The client was a quite simple UDP packet receiver that fed the data again to stdout which could then be played with mpg123 -.

    The software (mpg123 patches and client) is still available, if someone wants to adopt this to Shoutcast format, be our guest. I'll ask Remco to put the patches for the 'transmitter' on the above HIPradio page.

  • OK
    I'm wondering,
    I attend New Mexico Tech, and to be brutally honest, our campus radio station has one of the shittiest selections of music in the world. I was thinking, since mostly everyone on campus who listens also has a connectin to the LAN, I'd like to start an MP3 streaming radio station which could cycle through a playlist which I could easily have created and updated in realtime through user selection on my webpage on my box. I would also like the ability to breakin and make comments via the mic in on my soundcard not necessarily during songplay, but maybe between songs bandwidth doesn't matter as listeners would only be on campus on the LAN, but I would like less cpu usage or a program which would take advantage of my second processor so as not to slow down my GIMP/XMAMEing. What server/clients /etc exist which might meet my needs, or could be easily modified to do so?

  • shoutcast is just an http server with a modified header that will pipe out a streaming mp3. Infact they're so similar it should be easily possible to modify apache to serve both web pages and shoutcast streams.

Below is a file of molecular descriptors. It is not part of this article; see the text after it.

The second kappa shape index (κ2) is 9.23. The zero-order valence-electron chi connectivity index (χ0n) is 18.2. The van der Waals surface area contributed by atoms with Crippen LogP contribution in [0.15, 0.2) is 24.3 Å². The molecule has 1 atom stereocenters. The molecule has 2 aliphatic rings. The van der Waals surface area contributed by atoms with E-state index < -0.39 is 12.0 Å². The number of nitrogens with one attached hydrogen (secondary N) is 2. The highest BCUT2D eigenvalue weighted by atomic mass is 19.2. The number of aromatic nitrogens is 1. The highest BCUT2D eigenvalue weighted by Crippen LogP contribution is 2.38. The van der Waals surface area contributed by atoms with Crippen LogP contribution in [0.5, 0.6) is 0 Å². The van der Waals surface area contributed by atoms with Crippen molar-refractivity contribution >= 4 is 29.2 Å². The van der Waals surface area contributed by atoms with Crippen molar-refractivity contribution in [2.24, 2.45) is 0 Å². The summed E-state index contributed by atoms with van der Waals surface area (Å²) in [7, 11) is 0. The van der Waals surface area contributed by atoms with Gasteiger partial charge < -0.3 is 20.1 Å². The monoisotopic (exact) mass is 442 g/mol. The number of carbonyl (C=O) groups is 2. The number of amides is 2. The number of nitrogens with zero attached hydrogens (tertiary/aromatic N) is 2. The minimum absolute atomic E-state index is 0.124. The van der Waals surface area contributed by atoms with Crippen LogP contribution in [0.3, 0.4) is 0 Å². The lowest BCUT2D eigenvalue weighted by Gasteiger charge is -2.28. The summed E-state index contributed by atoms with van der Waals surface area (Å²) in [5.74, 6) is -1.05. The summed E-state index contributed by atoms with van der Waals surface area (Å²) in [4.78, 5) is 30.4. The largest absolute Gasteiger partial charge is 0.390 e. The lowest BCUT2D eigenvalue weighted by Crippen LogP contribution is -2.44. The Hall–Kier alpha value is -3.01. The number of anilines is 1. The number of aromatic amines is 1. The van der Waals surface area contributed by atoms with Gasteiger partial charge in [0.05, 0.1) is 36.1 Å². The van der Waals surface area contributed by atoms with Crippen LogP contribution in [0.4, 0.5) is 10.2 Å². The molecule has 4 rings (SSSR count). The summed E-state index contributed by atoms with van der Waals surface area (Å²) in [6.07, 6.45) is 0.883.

linux lacks a good way to encode a streaming mp3 in realtime but for development purposes i'm sure we could play around with just sending a static file to anyone that connects.

    anyone interested in starting an apache/shoutcast project with me?
    - MbM
  • You are correct that fifos may be used for streaming encoding but there are a few problems, for one there really isn't any encoders that will go 24 or 32 hz for encoding a low end mp3 as needed and those that can to it do it very slow and the encoded stream will lag over 30 seconds from the input (which imho is terrible). There's not much that can be done about this because of patent issues on encoders and most encoders being closed source.
    I think there's also extra header information that is intered in the stream at key intervals so if a client joins late they are able to read the next header and pick up the stream from there. I don't think there is support for this in linux encoders.

    I'm planning mostly on getting the webserver to understand the shoutcast headers and play a pre generated file and afterwards let someone else fill in the encoder part.

    basic http header:

    HTTP/1.1 200 OK
    Content-Type: text/html

    shoutcast header:

    ICY 200 OK
    This stream requires Winamp []

    icy-notice2:SHOUTcast Distributed Network Audio Server/win32 v1.0b

    icy-name: something
    icy-genre: something

    Note that even the connection accept codes (200 OK) are the same, all that really needs to be done now is to figure out what winamp sends to the server and how to tell that apart from a web page request at which point you can use the shoutcast header above as a template and send it any mp3 stream you want. This is also why you can use mpg123 to play a shoutcast stream.

    - MbM
  • Freeamp is kinda ok. But right now it takes roughly about 50-85% CPU usage on my shitty Cyrix box. While mpg123 and x11amp.. hang around a nice 32-40. With that type of on the fly mp3 decoding and encoding, I dont think my machine would be able to handle freeamp anymore.

    What I'd say is.. first fix your software so that it's as optimized as it is for any platform out there.. then think about plugins and streamers..
  • You can see the protocol (hehe) by looking at the headers

    lynx -source http://localhost:8000/

    For a nice jigtter free mpg123 based shoutcast stream do